This Japanese all-girl (except once, for a year or so) quartet-turned-trio is almost certainly best known for appearing in the Quentin Tarantino movie Kill Bill, Vol. 1, or maybe for licensing their song "Woo Hoo" in a commercial. This compilation contains "Woo Hoo," but that track's almost soft enough to be worthy of Shonen Knife, and not at all representative of the ladies at their best. The raucous countdown that opens the disc -- "10, 9, 8, 7, 6, 54321!" -- gives a much better indication of what the 188.8.131.52's do. They're a punky garage/rockabilly act who write songs like "She Was a Mau Mau," "Motor Cycle Go-Go-Go," "I Was a Teenage Cave Woman," and generally come off like a slightly less distortion-fixated, distaff version of Guitar Wolf. Frontwoman Ronnie Fujiyama's last name is fortuitous, because she's every bit as raw a rock & roll howler as Wanda Jackson, who famously sang "Fujiyama Mama." Her guitar skills aren't half bad either; she cranks it up to almost Link Wray levels of scorch, as her sister, Fujii Sachiko, slams the kit and bassist Omo throbs away. This is amped-up, three-chord rock & roll, sometimes with simple lyrics and other times instrumental (but still punctuated by high-pitched shrieks). The 184.108.40.206's are a Japanese national treasure who deserve the international audience they've earned through hard touring -- this disc, which, like its title says, compiles their early singles and EPs (most of which are otherwise unavailable in America, except for the first six tracks, which Sympathy for the Record Industry released as the Bomb the Twist EP), is a near-perfect introduction to the band (though it would have been nice to have "I Walk Like Jayne Mansfield"), and may in fact be all the casual fan needs, since their full-length albums didn't exactly break new ground.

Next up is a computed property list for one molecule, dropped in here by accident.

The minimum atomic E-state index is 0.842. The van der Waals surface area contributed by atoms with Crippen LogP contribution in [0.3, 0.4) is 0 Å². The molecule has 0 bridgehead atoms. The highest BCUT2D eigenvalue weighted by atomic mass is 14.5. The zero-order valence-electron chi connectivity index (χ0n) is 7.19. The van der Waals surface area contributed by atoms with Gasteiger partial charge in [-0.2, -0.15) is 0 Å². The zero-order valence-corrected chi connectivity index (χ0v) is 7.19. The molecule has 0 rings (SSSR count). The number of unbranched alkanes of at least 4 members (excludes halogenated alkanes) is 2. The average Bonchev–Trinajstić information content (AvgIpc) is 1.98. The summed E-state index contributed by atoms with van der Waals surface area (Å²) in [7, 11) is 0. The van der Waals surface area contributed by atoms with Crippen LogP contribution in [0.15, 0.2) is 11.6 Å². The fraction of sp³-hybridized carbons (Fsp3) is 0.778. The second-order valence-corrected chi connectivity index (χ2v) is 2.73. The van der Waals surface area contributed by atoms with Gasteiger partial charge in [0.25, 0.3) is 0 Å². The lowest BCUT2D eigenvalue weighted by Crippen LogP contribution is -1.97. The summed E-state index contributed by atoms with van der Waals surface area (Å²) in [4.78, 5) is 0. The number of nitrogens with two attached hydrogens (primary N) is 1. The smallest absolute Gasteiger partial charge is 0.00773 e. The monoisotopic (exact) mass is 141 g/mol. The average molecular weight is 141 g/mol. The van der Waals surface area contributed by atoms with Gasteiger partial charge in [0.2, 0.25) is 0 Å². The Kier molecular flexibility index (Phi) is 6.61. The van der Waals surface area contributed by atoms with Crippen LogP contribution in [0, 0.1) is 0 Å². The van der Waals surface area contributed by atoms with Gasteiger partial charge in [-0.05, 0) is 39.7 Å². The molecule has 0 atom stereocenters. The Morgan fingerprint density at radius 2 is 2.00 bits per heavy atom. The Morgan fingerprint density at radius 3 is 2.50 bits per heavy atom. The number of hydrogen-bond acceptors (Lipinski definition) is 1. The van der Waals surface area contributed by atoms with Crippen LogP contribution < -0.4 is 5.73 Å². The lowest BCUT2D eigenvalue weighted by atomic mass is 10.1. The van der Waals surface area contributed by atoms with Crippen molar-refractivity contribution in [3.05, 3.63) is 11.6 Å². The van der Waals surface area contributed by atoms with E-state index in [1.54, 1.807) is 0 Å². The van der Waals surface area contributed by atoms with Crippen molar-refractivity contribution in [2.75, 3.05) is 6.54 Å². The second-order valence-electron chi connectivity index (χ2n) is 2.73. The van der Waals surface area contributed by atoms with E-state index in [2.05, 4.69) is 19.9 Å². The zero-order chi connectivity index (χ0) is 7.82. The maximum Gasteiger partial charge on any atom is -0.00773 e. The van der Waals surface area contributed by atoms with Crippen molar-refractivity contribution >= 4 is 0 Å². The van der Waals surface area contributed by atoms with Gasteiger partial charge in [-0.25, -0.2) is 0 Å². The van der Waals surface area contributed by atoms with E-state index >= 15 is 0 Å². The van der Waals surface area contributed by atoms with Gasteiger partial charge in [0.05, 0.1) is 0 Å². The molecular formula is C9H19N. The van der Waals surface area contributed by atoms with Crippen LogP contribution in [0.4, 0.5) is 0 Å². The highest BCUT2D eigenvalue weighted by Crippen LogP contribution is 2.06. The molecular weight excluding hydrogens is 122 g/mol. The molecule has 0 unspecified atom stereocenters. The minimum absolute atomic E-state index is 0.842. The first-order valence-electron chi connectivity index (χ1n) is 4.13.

AllMusic Review by Phil Freeman